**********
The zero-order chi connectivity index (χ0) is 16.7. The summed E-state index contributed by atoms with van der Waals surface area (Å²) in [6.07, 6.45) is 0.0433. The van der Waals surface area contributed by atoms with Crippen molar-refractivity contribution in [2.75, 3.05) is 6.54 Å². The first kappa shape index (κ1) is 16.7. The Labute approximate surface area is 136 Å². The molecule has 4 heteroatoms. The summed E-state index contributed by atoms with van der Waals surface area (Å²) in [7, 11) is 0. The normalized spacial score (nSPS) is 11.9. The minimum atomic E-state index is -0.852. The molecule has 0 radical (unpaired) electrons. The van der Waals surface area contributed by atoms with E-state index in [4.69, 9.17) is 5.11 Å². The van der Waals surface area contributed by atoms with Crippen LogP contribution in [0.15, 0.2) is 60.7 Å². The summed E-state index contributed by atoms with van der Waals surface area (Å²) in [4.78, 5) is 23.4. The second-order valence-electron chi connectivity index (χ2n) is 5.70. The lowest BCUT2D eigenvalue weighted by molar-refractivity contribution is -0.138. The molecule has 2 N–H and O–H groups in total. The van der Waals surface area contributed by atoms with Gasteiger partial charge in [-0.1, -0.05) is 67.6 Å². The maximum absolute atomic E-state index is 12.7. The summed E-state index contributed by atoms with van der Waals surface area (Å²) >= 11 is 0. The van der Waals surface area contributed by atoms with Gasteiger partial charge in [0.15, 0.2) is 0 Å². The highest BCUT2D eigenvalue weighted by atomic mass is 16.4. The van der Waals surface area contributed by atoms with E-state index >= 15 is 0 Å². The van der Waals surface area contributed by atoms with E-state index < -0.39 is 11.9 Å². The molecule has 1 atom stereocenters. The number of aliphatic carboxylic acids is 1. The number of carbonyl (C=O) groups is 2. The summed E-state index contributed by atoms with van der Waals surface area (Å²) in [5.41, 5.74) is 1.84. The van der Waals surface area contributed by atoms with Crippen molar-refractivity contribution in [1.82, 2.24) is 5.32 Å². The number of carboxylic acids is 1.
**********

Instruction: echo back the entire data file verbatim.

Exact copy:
The zero-order chi connectivity index (χ0) is 16.7. The summed E-state index contributed by atoms with van der Waals surface area (Å²) in [6.07, 6.45) is 0.0433. The van der Waals surface area contributed by atoms with Crippen molar-refractivity contribution in [2.75, 3.05) is 6.54 Å². The first kappa shape index (κ1) is 16.7. The Labute approximate surface area is 136 Å². The molecule has 4 heteroatoms. The summed E-state index contributed by atoms with van der Waals surface area (Å²) in [7, 11) is 0. The normalized spacial score (nSPS) is 11.9. The minimum atomic E-state index is -0.852. The molecule has 0 radical (unpaired) electrons. The van der Waals surface area contributed by atoms with E-state index in [4.69, 9.17) is 5.11 Å². The van der Waals surface area contributed by atoms with Crippen LogP contribution in [0.15, 0.2) is 60.7 Å². The summed E-state index contributed by atoms with van der Waals surface area (Å²) in [4.78, 5) is 23.4. The second-order valence-electron chi connectivity index (χ2n) is 5.70. The lowest BCUT2D eigenvalue weighted by molar-refractivity contribution is -0.138. The molecule has 2 N–H and O–H groups in total. The van der Waals surface area contributed by atoms with Gasteiger partial charge in [-0.1, -0.05) is 67.6 Å². The maximum absolute atomic E-state index is 12.7. The summed E-state index contributed by atoms with van der Waals surface area (Å²) >= 11 is 0. The van der Waals surface area contributed by atoms with Gasteiger partial charge in [0.15, 0.2) is 0 Å². The highest BCUT2D eigenvalue weighted by atomic mass is 16.4. The van der Waals surface area contributed by atoms with E-state index >= 15 is 0 Å². The van der Waals surface area contributed by atoms with E-state index < -0.39 is 11.9 Å². The molecule has 1 atom stereocenters. The number of aliphatic carboxylic acids is 1. The number of carbonyl (C=O) groups is 2. The summed E-state index contributed by atoms with van der Waals surface area (Å²) in [5.41, 5.74) is 1.84. The van der Waals surface area contributed by atoms with Crippen molar-refractivity contribution in [1.82, 2.24) is 5.32 Å². The number of carboxylic acids is 1.